This week is Armed Forces Week. Kier has a long-established relationship with the military services and we are committed to the Armed Forces Covenant, supporting the services community with opportunities for meaningful and sustainable employment.
Here, James Cox, design engineer in our Kier Infrastructure Professional Services business, shares an insight into his unique career path and explains how he has been able balance working for Kier alongside an active and varied military career.
"I started my engineering career at the University of Bristol, enrolling in an undergraduate civil engineering degree back in 2006. I always had a keen interest in the uniformed services coming from a military family, so I took the opportunity and joined the University Officer Training Corp (UOTC). Whist at the UOTC I gained a valuable insight to the military whilst improving my confidence, leadership and management skills in a challenging and competitive environment. I was also provided with many unique opportunities that would otherwise have not been open to me during this time, travel abroad with the regular army to Germany and Canada, as well as deploying on a joint exercise with our French counterparts.
"After I had completed my undergraduate studies, I was awarded a PhD scholarship to research the design and long-term serviceability of offshore wind turbine foundations.
"While undertaking my PhD research I transferred to the Royal Engineers to make better use of my engineering knowledge. Joining the Royal Engineers gave me an opportunity to extend my existing military skillset, allowing me to obtain my combat engineering qualification and pass the officer selection board. My time with the reserves provided a good counter point to my academic studies, grounding much of my knowledge and allowing me to work with a wide array of individuals who I wouldn’t have otherwise had the opportunity too.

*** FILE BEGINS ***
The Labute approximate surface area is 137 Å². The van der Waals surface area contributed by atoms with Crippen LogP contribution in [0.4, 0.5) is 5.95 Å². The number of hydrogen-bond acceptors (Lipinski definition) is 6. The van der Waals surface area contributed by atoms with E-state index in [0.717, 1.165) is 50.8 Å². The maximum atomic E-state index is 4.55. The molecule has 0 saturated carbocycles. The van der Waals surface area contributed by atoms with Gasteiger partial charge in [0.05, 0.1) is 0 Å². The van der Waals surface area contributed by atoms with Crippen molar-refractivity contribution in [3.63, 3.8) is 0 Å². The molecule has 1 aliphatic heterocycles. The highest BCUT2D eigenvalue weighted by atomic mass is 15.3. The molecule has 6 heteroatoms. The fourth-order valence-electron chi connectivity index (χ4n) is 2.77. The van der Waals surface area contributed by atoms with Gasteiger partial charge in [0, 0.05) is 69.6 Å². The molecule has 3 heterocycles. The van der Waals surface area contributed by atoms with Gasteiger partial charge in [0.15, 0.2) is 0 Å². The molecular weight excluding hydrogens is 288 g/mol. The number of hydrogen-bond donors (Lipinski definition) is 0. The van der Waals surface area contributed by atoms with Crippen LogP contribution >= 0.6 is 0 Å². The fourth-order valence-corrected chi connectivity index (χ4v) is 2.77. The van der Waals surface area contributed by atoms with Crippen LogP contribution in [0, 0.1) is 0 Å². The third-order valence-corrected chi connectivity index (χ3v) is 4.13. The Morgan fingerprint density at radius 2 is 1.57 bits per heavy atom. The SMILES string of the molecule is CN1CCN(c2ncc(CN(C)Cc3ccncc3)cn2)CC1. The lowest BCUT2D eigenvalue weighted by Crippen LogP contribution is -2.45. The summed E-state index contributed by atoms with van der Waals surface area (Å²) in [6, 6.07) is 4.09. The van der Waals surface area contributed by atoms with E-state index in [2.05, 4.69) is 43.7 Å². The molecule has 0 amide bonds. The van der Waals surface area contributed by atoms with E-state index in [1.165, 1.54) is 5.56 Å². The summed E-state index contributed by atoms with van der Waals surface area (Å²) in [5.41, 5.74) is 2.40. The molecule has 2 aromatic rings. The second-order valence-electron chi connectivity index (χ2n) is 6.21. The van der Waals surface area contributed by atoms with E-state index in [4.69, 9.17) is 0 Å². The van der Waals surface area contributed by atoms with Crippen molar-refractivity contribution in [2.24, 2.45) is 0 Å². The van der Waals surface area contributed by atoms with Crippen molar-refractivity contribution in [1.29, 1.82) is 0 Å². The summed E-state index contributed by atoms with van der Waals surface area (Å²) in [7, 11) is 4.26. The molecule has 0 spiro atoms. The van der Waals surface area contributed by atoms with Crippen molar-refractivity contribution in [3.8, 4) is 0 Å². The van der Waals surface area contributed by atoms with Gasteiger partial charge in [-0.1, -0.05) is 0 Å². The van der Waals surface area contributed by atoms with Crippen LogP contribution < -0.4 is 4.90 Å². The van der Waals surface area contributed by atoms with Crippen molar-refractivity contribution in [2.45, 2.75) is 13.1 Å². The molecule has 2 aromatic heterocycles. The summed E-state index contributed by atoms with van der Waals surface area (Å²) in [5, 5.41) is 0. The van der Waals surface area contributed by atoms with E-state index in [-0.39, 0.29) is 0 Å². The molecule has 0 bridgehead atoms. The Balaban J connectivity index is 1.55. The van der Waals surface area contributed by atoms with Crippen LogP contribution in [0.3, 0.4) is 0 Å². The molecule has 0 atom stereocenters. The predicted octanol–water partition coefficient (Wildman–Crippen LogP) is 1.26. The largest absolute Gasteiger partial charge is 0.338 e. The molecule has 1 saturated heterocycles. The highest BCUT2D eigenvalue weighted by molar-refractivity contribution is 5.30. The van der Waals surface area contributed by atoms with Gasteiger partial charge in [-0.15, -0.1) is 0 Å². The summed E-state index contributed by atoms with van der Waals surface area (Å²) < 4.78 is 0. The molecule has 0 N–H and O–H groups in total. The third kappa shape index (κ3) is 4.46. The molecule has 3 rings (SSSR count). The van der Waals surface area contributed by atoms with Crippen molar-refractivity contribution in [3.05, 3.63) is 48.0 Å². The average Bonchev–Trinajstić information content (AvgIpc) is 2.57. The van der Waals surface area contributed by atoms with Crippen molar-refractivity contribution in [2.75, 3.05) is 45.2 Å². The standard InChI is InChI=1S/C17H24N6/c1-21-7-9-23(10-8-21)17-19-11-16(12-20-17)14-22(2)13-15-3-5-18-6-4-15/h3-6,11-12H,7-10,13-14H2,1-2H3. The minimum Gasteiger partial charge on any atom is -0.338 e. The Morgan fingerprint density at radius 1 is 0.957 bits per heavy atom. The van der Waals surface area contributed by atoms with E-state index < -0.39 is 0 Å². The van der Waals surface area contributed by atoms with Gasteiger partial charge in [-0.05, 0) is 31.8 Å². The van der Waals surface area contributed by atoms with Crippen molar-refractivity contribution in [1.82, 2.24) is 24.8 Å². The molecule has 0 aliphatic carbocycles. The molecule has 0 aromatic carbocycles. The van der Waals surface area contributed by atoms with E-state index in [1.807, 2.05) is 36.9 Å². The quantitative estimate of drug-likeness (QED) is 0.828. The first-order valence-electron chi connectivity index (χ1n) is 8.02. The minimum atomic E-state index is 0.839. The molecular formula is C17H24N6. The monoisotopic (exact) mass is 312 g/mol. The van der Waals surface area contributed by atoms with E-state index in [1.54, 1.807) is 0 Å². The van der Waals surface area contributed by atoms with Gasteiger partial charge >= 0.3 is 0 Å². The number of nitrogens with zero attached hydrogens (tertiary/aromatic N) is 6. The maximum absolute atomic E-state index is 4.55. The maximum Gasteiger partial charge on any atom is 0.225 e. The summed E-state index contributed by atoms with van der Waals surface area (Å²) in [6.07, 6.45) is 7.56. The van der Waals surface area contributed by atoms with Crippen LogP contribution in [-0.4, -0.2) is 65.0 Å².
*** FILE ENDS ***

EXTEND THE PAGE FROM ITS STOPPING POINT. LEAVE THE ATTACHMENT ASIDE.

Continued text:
"After finishing my PhD, I joined an engineering consultancy as a geotechnical engineer working within a specialist energy geotechnics team. I worked on a number of prestigious and interesting projects.
"Even though I had greater demands on my time working a full-time job, I was able to successfully balance both my civilian and military careers.
"In 2018 I was presented with the opportunity to deploy with the regular army as a military engineer to support the UN mission in South Sudan. Some of the tasks we were assigned included the construction of accommodation, provision of drinking water, creation of anti-tank defences and a new helicopter landing pad. These taskings were made more complex due to poor infrastructure, long supply lines and ongoing unrest within the country. During the deployment, my background as a civil engineer proved to be invaluable. I was able to offer much needed support to the surveying teams, provide technical guidance on the construction of foundations and earthworks, for example.
"Shortly after returning to the UK from South Sudan, the COVID-19 pandemic gripped the country. At the request of central government, the military was asked to provide to aid in the national response. My unit was assigned to the Welsh government to act as a construction task force. Our role was to construct facilities critical to the national response. This gave me the opportunity to lead a team of engineers and directly contribute to one of the largest peacetime operations on UK soil.
"When I returned to work I decided to make the move to Kier and take up a design role within Kier Infrastructure, as part of Kier Professional Services (KPS). KPS is Kier’s in-house engineering consultancy business, providing design solutions, technical advice and engineering support for Kier’s other internal businesses.
A key part of my decision to change jobs was the fact that Kier were committed to the Armed Forces Covenant. This gave me the confidence that I could continue my military career in parallel to my main job.
"Since joining KPS I have been lucky enough to work on a number of challenging and prestigious projects. These projects include HS2, Marylebone Square, Toddbrook Dam and a number of Environment Agency framework projects.
"The career change from being a predominantly permanent works engineer to a temporary works engineer was challenging, but I believe the resilience and depth of skill I’ve gained from my time in the military stood me in good stead and allowed me to adapt well to the changes the role demanded of me.
"Throughout my time with KPS, they have supported my career development, both as a civil engineer and as a Royal Engineer. I have been provided with the time, guidance and work experience to work towards becoming chartered civil engineer. Furthermore, I have also been given the time to undertake military courses, providing me with the skills develop and take on my new role as a section commander.
"My parallel careers have provided me with a number of opportunities and skills I would not have otherwise been able to achieve with a more conventional career path. Both my civilian and military experiences have complemented each other.”
For more information on Kier’s commitment to the Armed Forces community, please click here.